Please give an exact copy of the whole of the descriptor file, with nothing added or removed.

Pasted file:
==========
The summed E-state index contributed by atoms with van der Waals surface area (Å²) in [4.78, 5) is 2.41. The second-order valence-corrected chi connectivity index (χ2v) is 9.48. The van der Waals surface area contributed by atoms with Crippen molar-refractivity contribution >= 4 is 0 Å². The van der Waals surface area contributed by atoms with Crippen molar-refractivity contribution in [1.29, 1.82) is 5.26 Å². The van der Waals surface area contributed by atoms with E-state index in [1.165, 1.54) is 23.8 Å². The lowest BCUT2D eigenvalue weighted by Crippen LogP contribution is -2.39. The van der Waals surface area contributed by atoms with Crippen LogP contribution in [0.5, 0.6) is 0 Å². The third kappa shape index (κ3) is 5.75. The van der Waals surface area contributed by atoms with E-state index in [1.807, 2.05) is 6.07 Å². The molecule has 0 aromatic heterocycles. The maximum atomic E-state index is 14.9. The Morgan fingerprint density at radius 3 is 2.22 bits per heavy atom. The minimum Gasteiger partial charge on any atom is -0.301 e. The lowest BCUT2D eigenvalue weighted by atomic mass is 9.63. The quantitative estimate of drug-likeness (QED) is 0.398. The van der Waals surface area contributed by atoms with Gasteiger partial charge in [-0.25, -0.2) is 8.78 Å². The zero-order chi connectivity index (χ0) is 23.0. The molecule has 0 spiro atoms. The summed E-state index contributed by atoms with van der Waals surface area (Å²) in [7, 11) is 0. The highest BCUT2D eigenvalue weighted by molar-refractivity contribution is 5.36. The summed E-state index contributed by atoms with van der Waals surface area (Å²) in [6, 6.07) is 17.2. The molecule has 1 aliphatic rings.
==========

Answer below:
The summed E-state index contributed by atoms with van der Waals surface area (Å²) in [4.78, 5) is 2.41. The second-order valence-corrected chi connectivity index (χ2v) is 9.48. The van der Waals surface area contributed by atoms with Crippen molar-refractivity contribution >= 4 is 0 Å². The van der Waals surface area contributed by atoms with Crippen molar-refractivity contribution in [1.29, 1.82) is 5.26 Å². The van der Waals surface area contributed by atoms with E-state index in [1.165, 1.54) is 23.8 Å². The lowest BCUT2D eigenvalue weighted by Crippen LogP contribution is -2.39. The van der Waals surface area contributed by atoms with Crippen LogP contribution in [0.5, 0.6) is 0 Å². The third kappa shape index (κ3) is 5.75. The van der Waals surface area contributed by atoms with E-state index in [1.807, 2.05) is 6.07 Å². The molecule has 0 aromatic heterocycles. The maximum atomic E-state index is 14.9. The Morgan fingerprint density at radius 3 is 2.22 bits per heavy atom. The minimum Gasteiger partial charge on any atom is -0.301 e. The lowest BCUT2D eigenvalue weighted by atomic mass is 9.63. The quantitative estimate of drug-likeness (QED) is 0.398. The van der Waals surface area contributed by atoms with Gasteiger partial charge in [-0.25, -0.2) is 8.78 Å². The zero-order chi connectivity index (χ0) is 23.0. The molecule has 0 spiro atoms. The summed E-state index contributed by atoms with van der Waals surface area (Å²) in [7, 11) is 0. The highest BCUT2D eigenvalue weighted by molar-refractivity contribution is 5.36. The summed E-state index contributed by atoms with van der Waals surface area (Å²) in [6, 6.07) is 17.2. The molecule has 1 aliphatic rings.